Meet the Cheesemaker Series Kicks Off at Antonelli's
Intimate setting offers hospitality, flavor, and information
By Margaret Shugart,
10:00AM, Tue. Jan. 22, 2013
John Antonelli and his staff welcomed students to class with the gracious enthusiasm and hospitality customers have come to expect and appreciate at his business. Antonelli’s Cheese Shop kicked off their Cheese 201: Meet the Cheesemaker series on Friday, Jan. 18, featuring David Eagle of Eagle Mountain Farmhouse Cheese Company.
There were slices of fresh bread, salted Marcona almonds, and Italian Castelvatrano olives on the tables already, and still and sparkling waters were offered all around. All of the classes are BYOB and several students brought various wines and beers with which to pair the night’s cheese selections. Cheese boards were left off the table during the introduction though, out of concern that some people may be tempted to eat all the cheese before beginning the class.
David, who described himself as a “recovering lawyer”, began Eagle Mountain Farmhouse Cheese Company in Granbury, Texas, in 2010 and specializes in raw milk cheeses, touting the benefits of maintaining the original liveliness and integrity of good, quality milk. He retrieves the milk himself, straight from the Brown Swiss dairy cows at Sandy Creek Farms in Bridgeport, Texas, driving 60 miles in each way. In class, he had a photo of the cows from which his cheeses are made, naming them “Good cow,” then showed them in contrast to an industrial dairy farm with cattle crowded around corn feeders and standing hoof-deep in mud. The comparison was memorable.
As are his cheeses. Students tried seven different types, beginning with the Birdville Reserve, a trappist style cheese that won first place in the American Cheese Society’s annual judging and competition in Montreal Canada in 2011. David explained the process for making and aging each cheese, and gave history lessons behind the names. Returning students said it was one of the best classes they had ever attended, and commented on what a treat it was to hear such intimate details about each cheese and the history behind the company.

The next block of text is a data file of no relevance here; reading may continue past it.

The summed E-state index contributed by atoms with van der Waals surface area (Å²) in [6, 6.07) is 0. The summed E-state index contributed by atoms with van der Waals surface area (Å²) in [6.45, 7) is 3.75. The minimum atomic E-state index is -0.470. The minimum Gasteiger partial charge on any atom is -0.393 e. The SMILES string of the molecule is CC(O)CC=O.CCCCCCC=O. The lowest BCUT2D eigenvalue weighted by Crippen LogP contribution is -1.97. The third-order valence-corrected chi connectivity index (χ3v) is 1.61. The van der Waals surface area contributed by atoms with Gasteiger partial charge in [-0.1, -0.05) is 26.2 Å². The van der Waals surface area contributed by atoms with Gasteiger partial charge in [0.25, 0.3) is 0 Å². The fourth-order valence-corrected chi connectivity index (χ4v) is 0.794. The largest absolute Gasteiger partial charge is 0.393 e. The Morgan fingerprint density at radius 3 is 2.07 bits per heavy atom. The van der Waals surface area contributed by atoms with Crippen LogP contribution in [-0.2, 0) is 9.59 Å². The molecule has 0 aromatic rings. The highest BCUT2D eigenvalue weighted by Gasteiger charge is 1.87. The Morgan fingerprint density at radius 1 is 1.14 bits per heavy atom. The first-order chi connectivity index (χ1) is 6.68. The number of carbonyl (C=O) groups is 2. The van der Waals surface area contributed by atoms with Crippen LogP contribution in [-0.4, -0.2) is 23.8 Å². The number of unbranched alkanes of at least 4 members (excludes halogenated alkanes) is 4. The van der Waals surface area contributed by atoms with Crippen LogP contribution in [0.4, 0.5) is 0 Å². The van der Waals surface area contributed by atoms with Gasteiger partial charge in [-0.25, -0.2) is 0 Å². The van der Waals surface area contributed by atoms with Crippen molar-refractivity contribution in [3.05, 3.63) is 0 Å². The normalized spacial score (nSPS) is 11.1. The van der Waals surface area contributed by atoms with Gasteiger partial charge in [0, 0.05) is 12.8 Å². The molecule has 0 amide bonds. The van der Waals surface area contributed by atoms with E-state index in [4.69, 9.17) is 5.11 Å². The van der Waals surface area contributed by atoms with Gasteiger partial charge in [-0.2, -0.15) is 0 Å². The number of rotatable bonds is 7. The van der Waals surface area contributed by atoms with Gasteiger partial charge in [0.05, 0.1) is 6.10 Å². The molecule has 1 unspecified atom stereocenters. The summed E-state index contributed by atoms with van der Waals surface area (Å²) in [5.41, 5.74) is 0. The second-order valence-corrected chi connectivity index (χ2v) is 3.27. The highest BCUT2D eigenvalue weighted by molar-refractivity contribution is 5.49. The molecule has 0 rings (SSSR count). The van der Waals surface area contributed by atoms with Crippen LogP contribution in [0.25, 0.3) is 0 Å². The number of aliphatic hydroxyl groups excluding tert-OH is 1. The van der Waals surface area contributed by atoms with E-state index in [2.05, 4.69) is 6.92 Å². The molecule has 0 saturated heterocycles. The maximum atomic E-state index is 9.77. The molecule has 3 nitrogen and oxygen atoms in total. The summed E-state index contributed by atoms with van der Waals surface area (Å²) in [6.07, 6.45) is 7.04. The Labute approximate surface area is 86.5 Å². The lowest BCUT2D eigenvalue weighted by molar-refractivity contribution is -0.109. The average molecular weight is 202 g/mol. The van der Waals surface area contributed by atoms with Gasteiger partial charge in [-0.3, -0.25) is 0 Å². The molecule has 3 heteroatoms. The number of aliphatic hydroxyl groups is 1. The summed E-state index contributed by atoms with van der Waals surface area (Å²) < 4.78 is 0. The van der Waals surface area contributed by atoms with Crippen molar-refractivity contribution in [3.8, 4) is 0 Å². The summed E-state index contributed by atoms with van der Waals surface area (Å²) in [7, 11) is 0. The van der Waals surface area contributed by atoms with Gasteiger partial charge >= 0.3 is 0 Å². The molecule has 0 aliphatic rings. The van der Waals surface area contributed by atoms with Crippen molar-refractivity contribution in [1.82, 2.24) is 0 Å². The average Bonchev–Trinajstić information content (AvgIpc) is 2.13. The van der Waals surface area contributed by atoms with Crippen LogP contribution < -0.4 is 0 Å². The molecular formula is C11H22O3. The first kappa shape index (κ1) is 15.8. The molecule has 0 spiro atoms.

There were many surprises throughout the night, including pairings of salami from Olympic Finocchiona in Portland, red onion confit by The Girl and the Fig, a cranberry pecan preserve by the Tipsy Texan, and several others. And as a special treat, students were able to witness the beginning of the cheese making process: separating curds from whey. Some curds and whey were given to each participant and all were able to taste the start of a cheese, before any salt is added.
At the end of the class, David revealed a special course offered by Eagle Mountain Farmhouse Cheese Company and Three Shepherds Cheese out of Vermont. On April 5-7 and April 12-14, they will be offering three-day hands-on beginning cheese making courses on site in Granbury, and an addition advanced cheese-making course on April 8-10th. The beginning course is $550 and the advanced is $595; both are limited to 10 students and fill on a first come, first serve basis. For more information or to register, call David Eagle directly: 817-579-0090.
David Eagle is the first of many visiting cheesemakers in the Cheese 201 class series: Pure Luck Dairy, Blue Heron Farm, and Brazos Valley Cheese will be in house at different times throughout the month of April. Tickets for the Cheese 201 classes go on sale at the end of February. For more information, visit their calendar of events. In addition to many of the delicious products offered in their classes, John and Kendall are now selling their hand-designed cheese-tasting books for $5.95, enabling their students and customers to keep careful note of all the subtle flavors and textures they experience tasting cheese in and out of class.
Antonelii's Cheese Shop
4220 Duval 531-9610
Tuesday - Saturday, 11am-7pm; Sundays, noon-5pm